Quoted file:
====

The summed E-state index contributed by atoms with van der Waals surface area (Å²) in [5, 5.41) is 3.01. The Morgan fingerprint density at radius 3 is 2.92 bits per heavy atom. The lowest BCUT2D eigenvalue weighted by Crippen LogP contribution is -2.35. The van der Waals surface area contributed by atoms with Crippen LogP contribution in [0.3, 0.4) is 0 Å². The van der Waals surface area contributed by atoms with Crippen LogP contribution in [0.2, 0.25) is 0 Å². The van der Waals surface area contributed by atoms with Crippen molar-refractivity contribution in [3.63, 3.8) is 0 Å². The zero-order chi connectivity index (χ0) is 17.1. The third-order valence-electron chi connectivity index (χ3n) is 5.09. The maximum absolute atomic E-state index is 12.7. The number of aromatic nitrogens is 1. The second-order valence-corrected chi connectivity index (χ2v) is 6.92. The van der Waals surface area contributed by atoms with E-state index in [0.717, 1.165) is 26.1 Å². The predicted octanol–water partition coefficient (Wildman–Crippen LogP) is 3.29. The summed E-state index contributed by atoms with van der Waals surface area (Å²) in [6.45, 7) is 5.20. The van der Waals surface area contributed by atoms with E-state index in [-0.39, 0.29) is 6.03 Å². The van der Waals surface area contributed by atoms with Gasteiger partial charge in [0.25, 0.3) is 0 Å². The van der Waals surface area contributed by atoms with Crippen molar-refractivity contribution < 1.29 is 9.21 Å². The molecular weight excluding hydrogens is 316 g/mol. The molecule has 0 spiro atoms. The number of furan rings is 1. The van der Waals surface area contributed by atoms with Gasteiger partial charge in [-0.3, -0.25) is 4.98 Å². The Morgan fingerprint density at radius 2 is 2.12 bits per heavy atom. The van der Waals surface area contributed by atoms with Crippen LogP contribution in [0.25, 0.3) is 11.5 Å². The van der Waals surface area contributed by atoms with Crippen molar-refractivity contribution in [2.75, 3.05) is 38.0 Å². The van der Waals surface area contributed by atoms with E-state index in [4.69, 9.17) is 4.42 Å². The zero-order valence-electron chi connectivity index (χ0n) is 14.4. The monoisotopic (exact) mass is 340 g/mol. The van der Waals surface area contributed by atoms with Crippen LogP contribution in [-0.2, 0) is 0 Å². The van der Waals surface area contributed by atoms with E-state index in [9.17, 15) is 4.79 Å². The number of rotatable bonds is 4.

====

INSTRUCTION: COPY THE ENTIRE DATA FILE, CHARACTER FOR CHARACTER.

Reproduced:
The summed E-state index contributed by atoms with van der Waals surface area (Å²) in [5, 5.41) is 3.01. The Morgan fingerprint density at radius 3 is 2.92 bits per heavy atom. The lowest BCUT2D eigenvalue weighted by Crippen LogP contribution is -2.35. The van der Waals surface area contributed by atoms with Crippen LogP contribution in [0.3, 0.4) is 0 Å². The van der Waals surface area contributed by atoms with Crippen LogP contribution in [0.2, 0.25) is 0 Å². The van der Waals surface area contributed by atoms with Crippen molar-refractivity contribution in [3.63, 3.8) is 0 Å². The zero-order chi connectivity index (χ0) is 17.1. The third-order valence-electron chi connectivity index (χ3n) is 5.09. The maximum absolute atomic E-state index is 12.7. The number of aromatic nitrogens is 1. The second-order valence-corrected chi connectivity index (χ2v) is 6.92. The van der Waals surface area contributed by atoms with E-state index in [0.717, 1.165) is 26.1 Å². The predicted octanol–water partition coefficient (Wildman–Crippen LogP) is 3.29. The summed E-state index contributed by atoms with van der Waals surface area (Å²) in [6.45, 7) is 5.20. The van der Waals surface area contributed by atoms with E-state index in [-0.39, 0.29) is 6.03 Å². The van der Waals surface area contributed by atoms with Gasteiger partial charge in [0.25, 0.3) is 0 Å². The van der Waals surface area contributed by atoms with Crippen molar-refractivity contribution < 1.29 is 9.21 Å². The molecular weight excluding hydrogens is 316 g/mol. The molecule has 0 spiro atoms. The number of furan rings is 1. The van der Waals surface area contributed by atoms with Gasteiger partial charge in [-0.3, -0.25) is 4.98 Å². The Morgan fingerprint density at radius 2 is 2.12 bits per heavy atom. The van der Waals surface area contributed by atoms with Crippen LogP contribution in [0.25, 0.3) is 11.5 Å². The van der Waals surface area contributed by atoms with Crippen molar-refractivity contribution in [2.75, 3.05) is 38.0 Å². The van der Waals surface area contributed by atoms with E-state index in [4.69, 9.17) is 4.42 Å². The zero-order valence-electron chi connectivity index (χ0n) is 14.4. The monoisotopic (exact) mass is 340 g/mol. The van der Waals surface area contributed by atoms with Crippen LogP contribution in [-0.2, 0) is 0 Å². The van der Waals surface area contributed by atoms with E-state index in [9.17, 15) is 4.79 Å². The number of rotatable bonds is 4.